In her brief, Ms. Clevenger contends that proper objections were made at trial during bench conferences, but, for some reason, were not transcribed by the court reporter. In a separate pleading, Ms. Clevenger has objected to the transcript as incomplete, and has asked us to take judicial notice of the difficulties she had in obtaining a copy of the trial transcript at all. We take such notice.

The record reflects that there was a fourteen minute bench conference regarding trial counsel's objections to the introduction into evidence of the written confession of Murl Payne, which is categorized in the transcript by the notation "(outside the hearing and presence of the jury)" or/and "(conference off record)." Appellate counsel contends that it was during this period that trial counsel objected to the admissibility of the exhibit on the ground that Murl Payne was not present at trial and that the state had made no showing that Payne was unavailable as a witness.

It is significant that the state has not contested such assertions in its brief filed here. We further note that the transcript was not prepared and filed here until September 26, 1986, which was over a year after the time of trial. This court had given the court reporter at least five extensions of time to prepare the transcript, and finally, on October 3, 1986, the reporter was held in contempt of court for failing to timely prepare and file an accurate transcript. We also note that the transcript has been supplemented by an affidavit of defendant's trial counsel, contending that he raised the objections to the statements of Murl Payne in a pretrial hearing and also at time of trial, and that such objections were overruled, but not recorded by the court reporter. This affidavit has not been contested by the state.

Based upon these facts, we would be derelict in our duty if we did not consider the points relied on concerning the admissibility of the written statement of Murl Payne and Sergeant Keith's testimony concerning what Payne told him. Even if we were to hold that Clevenger's trial counsel did not properly preserve the points relied on here, the question of whether an accurate record was made, and the constitutional magnitude of the questions raised, mandates that we review for plain error to determine whether manifest injustice resulted from the alleged trial court errors. Rule 30.20; State v. Harris, 670 S.W.2d 526, 528 (Mo.App.1984). We hold that it did and, therefore, reverse and remand.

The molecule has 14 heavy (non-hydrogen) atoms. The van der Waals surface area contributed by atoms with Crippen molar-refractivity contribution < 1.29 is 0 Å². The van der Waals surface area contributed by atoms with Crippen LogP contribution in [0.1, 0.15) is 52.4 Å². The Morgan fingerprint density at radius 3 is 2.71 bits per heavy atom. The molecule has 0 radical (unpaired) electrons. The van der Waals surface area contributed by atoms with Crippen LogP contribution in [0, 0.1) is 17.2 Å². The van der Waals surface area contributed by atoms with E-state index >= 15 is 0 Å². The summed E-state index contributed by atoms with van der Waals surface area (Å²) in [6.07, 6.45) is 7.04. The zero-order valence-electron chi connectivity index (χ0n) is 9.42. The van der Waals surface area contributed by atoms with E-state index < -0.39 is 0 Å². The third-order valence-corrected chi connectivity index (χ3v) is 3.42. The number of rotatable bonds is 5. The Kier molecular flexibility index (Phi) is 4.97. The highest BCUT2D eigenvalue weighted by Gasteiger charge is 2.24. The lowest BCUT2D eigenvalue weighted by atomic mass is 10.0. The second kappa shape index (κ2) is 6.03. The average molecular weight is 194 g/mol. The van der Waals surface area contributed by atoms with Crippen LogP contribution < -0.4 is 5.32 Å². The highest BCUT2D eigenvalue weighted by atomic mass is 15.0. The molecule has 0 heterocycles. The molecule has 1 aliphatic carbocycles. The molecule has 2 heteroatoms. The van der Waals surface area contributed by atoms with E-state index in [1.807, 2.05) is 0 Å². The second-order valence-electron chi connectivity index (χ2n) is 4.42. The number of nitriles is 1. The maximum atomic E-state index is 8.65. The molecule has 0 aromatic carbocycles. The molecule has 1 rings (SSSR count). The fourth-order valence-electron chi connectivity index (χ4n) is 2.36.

Since Murl Payne did not testify as a state's witness, the in-court testimony by Sergeant Keith as to what Payne had told him implicating Roxie Clevenger was obviously hearsay, because the testimony was offered to prove the matter asserted, resting for its value on the credibility of the out-of-court declarant. State v. Harris, 620 S.W.2d 349, 355 (Mo.1981). As such, it was inadmissible unless the out-of-court statements of Payne qualify as evidence under an exception to the hearsay rule.

The state contends that Payne's oral and written statements are so qualified because they were declarations of a co-conspirator. The state concedes that generally out-of-court statements made by a co-conspirator after the termination of the conspiracy are inadmissible against the other conspirators, State v. Tate, 658 S.W.2d 940, 946 (Mo.App.1983), but contends that at the time Payne made the statements to Keith, the conspiracy was still continuing for the purpose of concealing the crime of killing Talley, and to show that a co-conspirator was in possession of the fruits of the crime, citing State v. Cornman, 695 S.W.2d 443 (Mo. banc 1985), and State v. Ronimous, 319 S.W.2d 565 (Mo.1959), as authority for its position. The state's reliance on these cases to support its position on the issue at hand is misplaced.